Butterworth JF 4th. Hines RL. Royster RL. James RL. A pharmacokinetic and pharmacodynamic evaluation of milrinone in adults undergoing cardiac surgery Anesthesia & Analgesia. 1995;81(4):783-92.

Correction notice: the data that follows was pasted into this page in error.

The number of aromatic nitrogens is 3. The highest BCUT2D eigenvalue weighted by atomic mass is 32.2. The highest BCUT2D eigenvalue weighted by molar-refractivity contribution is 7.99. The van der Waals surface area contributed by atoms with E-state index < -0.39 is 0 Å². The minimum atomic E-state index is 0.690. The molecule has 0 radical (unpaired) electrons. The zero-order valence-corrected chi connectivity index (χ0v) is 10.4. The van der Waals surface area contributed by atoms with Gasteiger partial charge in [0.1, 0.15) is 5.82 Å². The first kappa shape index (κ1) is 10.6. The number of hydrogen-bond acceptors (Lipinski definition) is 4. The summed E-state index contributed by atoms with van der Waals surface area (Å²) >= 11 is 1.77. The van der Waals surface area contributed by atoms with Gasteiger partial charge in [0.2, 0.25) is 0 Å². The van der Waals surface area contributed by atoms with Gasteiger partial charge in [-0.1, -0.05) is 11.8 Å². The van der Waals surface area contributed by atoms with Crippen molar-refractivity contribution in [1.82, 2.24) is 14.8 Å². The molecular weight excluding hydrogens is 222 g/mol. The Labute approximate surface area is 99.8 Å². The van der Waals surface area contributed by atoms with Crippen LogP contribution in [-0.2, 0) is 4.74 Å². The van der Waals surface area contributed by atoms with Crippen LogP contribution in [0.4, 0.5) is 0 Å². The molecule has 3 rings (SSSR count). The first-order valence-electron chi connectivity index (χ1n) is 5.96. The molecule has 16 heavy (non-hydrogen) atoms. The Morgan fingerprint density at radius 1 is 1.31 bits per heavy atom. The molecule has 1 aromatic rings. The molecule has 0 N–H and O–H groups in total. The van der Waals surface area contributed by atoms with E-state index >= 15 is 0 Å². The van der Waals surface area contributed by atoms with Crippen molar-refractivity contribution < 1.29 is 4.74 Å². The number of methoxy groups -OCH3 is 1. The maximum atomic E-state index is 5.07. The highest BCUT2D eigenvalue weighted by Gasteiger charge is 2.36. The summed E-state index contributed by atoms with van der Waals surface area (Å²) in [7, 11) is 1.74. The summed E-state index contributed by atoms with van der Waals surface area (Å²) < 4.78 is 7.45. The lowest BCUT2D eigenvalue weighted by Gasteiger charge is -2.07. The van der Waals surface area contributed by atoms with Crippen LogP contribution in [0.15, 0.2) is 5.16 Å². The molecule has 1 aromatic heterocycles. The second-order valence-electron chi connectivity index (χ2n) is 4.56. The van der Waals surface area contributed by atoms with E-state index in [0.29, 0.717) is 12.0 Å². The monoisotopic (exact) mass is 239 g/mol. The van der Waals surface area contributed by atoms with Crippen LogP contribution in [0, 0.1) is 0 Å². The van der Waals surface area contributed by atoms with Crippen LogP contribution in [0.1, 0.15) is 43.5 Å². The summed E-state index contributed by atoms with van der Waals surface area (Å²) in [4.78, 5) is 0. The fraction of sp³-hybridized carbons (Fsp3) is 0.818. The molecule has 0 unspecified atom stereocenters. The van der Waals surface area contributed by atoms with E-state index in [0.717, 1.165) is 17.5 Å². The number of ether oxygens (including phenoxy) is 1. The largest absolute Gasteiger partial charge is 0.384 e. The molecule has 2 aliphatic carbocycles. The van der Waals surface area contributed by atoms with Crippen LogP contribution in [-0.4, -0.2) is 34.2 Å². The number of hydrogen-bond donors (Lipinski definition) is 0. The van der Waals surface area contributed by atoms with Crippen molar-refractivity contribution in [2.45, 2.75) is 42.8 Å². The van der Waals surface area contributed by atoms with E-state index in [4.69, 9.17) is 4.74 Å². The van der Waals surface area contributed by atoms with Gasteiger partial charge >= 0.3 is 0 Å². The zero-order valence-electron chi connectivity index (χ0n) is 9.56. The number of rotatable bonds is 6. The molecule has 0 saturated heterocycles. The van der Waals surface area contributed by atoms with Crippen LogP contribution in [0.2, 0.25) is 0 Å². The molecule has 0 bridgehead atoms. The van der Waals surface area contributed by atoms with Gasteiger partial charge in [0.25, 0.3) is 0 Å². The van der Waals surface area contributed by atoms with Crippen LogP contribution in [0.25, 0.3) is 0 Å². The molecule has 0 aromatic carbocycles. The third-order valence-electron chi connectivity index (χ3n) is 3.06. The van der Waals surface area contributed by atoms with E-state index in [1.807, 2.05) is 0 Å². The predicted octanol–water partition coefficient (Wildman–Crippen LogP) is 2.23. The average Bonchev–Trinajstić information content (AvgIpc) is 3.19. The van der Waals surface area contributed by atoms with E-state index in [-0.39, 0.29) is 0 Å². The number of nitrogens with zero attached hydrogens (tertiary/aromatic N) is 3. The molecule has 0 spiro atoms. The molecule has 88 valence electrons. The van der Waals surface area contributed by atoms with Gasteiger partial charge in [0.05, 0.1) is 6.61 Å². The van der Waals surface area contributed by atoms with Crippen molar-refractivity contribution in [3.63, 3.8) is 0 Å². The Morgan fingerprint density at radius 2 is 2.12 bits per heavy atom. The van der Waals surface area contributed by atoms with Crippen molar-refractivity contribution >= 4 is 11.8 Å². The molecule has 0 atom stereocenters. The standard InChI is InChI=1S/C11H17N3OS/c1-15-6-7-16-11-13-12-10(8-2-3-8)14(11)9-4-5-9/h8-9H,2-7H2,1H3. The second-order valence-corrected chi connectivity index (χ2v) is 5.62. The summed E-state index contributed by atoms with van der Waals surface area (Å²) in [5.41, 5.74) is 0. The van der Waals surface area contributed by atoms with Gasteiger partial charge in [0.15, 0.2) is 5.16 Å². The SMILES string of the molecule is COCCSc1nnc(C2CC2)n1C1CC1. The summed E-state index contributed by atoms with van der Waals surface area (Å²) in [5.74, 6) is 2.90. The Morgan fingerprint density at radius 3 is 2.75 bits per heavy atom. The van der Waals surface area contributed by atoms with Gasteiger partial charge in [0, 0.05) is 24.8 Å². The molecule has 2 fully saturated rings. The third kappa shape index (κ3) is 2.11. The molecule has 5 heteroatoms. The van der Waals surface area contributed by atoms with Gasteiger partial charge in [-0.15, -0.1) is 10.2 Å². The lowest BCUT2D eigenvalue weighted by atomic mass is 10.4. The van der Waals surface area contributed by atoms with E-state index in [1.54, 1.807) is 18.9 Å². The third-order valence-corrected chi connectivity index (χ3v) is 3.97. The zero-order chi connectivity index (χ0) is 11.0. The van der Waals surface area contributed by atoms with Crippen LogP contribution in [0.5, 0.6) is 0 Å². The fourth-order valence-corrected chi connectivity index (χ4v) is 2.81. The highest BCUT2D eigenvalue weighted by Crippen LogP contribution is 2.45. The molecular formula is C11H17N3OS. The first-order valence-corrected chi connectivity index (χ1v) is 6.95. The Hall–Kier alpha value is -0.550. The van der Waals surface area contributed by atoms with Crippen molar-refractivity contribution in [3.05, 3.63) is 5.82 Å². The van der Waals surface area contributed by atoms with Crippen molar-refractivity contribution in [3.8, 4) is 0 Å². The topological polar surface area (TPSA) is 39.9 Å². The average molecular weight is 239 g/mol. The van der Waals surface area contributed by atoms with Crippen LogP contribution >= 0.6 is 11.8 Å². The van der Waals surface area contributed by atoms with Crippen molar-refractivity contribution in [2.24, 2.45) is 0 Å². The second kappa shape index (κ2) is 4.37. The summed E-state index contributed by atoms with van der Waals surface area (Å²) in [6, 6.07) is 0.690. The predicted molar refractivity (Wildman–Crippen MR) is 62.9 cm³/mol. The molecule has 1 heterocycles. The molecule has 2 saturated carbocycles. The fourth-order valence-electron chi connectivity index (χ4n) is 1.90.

Milrinone can reverse acute postischemic myocardial dysfunction after cardiopulmonary bypass, although neither the appropriate bolus dose nor its pharmacokinetics has been established for cardiac surgical patients. Consenting patients undergoing cardiac surgery received milrinone (25, 50, or 75 micrograms/kg) in an open-label, dose-escalating study if their cardiac index was < 3 L.min-1.m-2 after separation from bypass. Heart rate, mean arterial blood pressure, pulmonary capillary wedge pressure, and cardiac index were determined before and after the administration of milrinone. Timed blood samples were obtained for measurement of milrinone plasma concentrations and pharmacokinetic analysis. Twenty-nine of 60 consenting patients had cardiac indices < 3 L.min-1.m-2 after separation from bypass, received milrinone, and completed the protocol. All three bolus doses of milrinone significantly increased cardiac index. The 50-and 75-micrograms/kg doses produced significantly larger increases in cardiac index than the 25-micrograms/kg dose; however, the 75-micrograms/kg dose did not produce a significantly larger increase in cardiac index than did the 50-micrograms/kg dose. Two of 10 patients receiving milrinone 25 micrograms/kg, but no patient receiving either 50 or 75 micrograms/kg, required early epinephrine rescue when the cardiac index failed to increase by > 15%. The 75-micrograms/kg dose was associated with a case of ventricular tachycardia. The three-compartment model better described milrinone drug disposition than the two-compartment model by both visual inspection and Schwartz-Bayesian criterion. There was only limited evidence of dose-dependence, so data from all three doses are reported together (and normalized to the 50-micrograms/kg dose). Data from one patient was discarded (samples mislabeled). Using mixed-effects nonlinear regression (for n = 28), the following volumes were determined for the three compartments: V1 =11.1 L, V2 = 16.9 L, and V3 = 363 L. Similarly, the following clearances were estimated for the three compartments: Cl1 = 0.067 L/min, Cl2 = 1.05 L/min, and Cl3 = 0.31 L/min. The 50-micrograms/kg loading dose appeared more potent than the 25-micrograms/kg dose, and, as potent, but with possibly fewer side-effects than the 75-micrograms/kg dose. The short context-sensitive half-times of 6.7 or 10.2 min after 1- or 10-min bolus infusions underscore the need for prompt institution of a maintenance infusion when milrinone concentrations must be maintained.